In the past couple months, many people have heard about stem cell treatments being used to try to avoid major joint surgery. Much of these news came from the baseball world, where the Los Angeles Angels of Anaheim (LAA) allowed doctors to perform a stem cell treatment instead of “Tommy John” surgery on two pitchers.
In the case of these baseball players, Tommy John surgery (named after the first pitcher to get the procedure, more formally known as an ulna collateral ligament or UCL procedure) can save a career, but it takes over a year for the pitcher to return to the game in most cases. The new procedure uses stem cells from bone marrow (not embryonic stem cells), and they may be able to regrow the damaged tissue instead of needing a replacement. Unfortunately, for one of the two pitchers, it did not work, so they had to do the Tommy John procedure after all.
UCL surgery is not the only place for stem cell procedures, according to a recent article from Fox News, as doctors are now trying to using stem cells to avoid a total hip replacement. This particular patient featured in the article is a doctor who is only 46 years of age. She started to feel pain while walking and could no longer do rounds without using a cane. She was diagnosed with a serious medical condition known as avascular necrosis. This is where the bone in the leg dies at the femoral head where it connects to the hip. This is the cause of about 15 percent of all total hip replacement procedures. In this procedure, they cut off the bone below the femoral head and insert a spike that anchors the artificial hip joint.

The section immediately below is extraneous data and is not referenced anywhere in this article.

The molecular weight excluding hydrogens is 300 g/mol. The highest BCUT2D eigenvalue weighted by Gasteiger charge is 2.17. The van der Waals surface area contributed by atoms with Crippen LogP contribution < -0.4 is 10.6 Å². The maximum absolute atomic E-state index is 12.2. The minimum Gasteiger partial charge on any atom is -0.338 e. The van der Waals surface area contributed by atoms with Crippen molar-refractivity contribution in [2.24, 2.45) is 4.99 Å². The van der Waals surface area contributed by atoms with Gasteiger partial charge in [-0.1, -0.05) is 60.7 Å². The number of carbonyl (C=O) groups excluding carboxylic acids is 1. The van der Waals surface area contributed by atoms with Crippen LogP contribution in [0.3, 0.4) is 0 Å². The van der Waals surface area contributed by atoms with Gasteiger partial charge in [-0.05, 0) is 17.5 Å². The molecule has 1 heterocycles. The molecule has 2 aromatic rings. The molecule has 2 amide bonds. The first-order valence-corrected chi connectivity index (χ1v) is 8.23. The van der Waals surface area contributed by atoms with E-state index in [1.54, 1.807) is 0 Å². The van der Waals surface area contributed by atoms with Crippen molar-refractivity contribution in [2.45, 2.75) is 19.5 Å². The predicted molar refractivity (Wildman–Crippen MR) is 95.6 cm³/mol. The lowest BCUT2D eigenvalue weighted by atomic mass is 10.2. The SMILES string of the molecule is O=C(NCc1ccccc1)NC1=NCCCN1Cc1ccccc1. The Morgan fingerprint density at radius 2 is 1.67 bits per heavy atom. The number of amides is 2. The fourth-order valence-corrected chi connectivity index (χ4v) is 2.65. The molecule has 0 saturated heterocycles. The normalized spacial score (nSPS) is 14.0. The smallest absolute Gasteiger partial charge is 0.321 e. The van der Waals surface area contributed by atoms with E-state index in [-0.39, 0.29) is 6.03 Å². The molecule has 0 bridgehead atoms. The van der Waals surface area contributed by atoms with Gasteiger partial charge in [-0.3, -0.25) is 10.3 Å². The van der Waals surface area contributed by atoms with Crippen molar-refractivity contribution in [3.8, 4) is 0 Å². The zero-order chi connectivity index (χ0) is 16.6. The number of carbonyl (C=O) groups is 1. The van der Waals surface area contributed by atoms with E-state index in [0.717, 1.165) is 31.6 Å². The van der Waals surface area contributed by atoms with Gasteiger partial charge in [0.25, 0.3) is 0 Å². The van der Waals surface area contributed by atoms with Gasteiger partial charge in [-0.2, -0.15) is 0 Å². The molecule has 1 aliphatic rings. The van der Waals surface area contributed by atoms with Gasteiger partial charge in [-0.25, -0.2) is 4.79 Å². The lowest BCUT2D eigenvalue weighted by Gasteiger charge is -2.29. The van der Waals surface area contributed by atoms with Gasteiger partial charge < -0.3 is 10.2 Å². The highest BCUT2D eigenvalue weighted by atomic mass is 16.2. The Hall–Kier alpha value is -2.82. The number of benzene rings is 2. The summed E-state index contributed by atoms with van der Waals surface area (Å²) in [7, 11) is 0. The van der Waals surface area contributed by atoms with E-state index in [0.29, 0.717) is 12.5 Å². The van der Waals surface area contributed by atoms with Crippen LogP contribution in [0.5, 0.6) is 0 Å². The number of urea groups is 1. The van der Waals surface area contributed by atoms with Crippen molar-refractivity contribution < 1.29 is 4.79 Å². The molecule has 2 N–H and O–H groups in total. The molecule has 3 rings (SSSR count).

This doctor did not want to do a total hip replacement because of her age. The typical hip replacement joint is designed to last 10 to 15 years. This means she would probably need at least one if not two more total hip replacement procedures during her lifetime, and she did not want to go through that. As our Boston defective hip replacement lawyers can explain, if the artificial hip was defectively designed, it may not last even close to 10 years, and it may need to be replaced the same year it was implanted. This means more recovery time and more pain and suffering.
Instead of a total hip replacement, she opted to try a new stem cell procedure. With this procedure, the doctor can extract bone marrow from a patient and then implant it into one or both hips in an hour. After the procedure is complete, it is said that there is success in about 65 percent of the cases, and patients do not need a total hip replacement.
Patients who undergo this procedure are able to walk the same day of the operation, but they are supposed to use a cane for the first six weeks after the procedure. The doctor who had this procedure was able to go back to swimming and hiking soon after the operation.
If you have undergone a hip replacement surgery and have suffered complications, you may be entitled to compensation.
Call the Boston Law Offices of Jeffrey S. Glassman for a free and confidential appointment — 1-888-367-2900.
Novel stem cell technique helps patients avoid total hip replacement, July 17, 2016, Fox News
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